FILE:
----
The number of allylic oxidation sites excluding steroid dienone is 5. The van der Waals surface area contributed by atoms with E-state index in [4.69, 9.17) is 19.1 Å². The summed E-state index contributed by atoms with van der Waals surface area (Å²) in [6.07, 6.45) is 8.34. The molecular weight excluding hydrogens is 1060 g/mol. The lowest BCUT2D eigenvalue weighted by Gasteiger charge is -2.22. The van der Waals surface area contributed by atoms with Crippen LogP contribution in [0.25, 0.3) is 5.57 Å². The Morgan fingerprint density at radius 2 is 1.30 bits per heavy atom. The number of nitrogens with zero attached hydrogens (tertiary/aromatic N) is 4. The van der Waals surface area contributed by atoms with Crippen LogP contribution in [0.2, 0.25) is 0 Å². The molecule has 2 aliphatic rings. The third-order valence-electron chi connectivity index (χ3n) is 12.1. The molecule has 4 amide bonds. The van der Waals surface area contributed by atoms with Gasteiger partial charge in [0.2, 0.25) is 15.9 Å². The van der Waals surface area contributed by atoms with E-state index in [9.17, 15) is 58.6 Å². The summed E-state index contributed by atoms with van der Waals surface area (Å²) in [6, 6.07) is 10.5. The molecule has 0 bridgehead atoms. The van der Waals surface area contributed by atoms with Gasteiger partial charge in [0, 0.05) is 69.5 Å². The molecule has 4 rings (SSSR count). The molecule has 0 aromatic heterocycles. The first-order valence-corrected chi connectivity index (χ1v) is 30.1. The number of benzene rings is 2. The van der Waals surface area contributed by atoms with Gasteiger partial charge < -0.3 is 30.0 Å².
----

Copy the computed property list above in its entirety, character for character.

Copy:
The number of allylic oxidation sites excluding steroid dienone is 5. The van der Waals surface area contributed by atoms with E-state index in [4.69, 9.17) is 19.1 Å². The summed E-state index contributed by atoms with van der Waals surface area (Å²) in [6.07, 6.45) is 8.34. The molecular weight excluding hydrogens is 1060 g/mol. The lowest BCUT2D eigenvalue weighted by Gasteiger charge is -2.22. The van der Waals surface area contributed by atoms with Crippen LogP contribution in [0.25, 0.3) is 5.57 Å². The Morgan fingerprint density at radius 2 is 1.30 bits per heavy atom. The number of nitrogens with zero attached hydrogens (tertiary/aromatic N) is 4. The van der Waals surface area contributed by atoms with Crippen LogP contribution in [0.2, 0.25) is 0 Å². The molecule has 2 aliphatic rings. The third-order valence-electron chi connectivity index (χ3n) is 12.1. The molecule has 4 amide bonds. The van der Waals surface area contributed by atoms with Gasteiger partial charge in [0.2, 0.25) is 15.9 Å². The van der Waals surface area contributed by atoms with E-state index in [9.17, 15) is 58.6 Å². The summed E-state index contributed by atoms with van der Waals surface area (Å²) in [6, 6.07) is 10.5. The molecule has 0 bridgehead atoms. The van der Waals surface area contributed by atoms with Gasteiger partial charge in [0, 0.05) is 69.5 Å². The molecule has 4 rings (SSSR count). The molecule has 0 aromatic heterocycles. The first-order valence-corrected chi connectivity index (χ1v) is 30.1. The number of benzene rings is 2. The van der Waals surface area contributed by atoms with Gasteiger partial charge < -0.3 is 30.0 Å².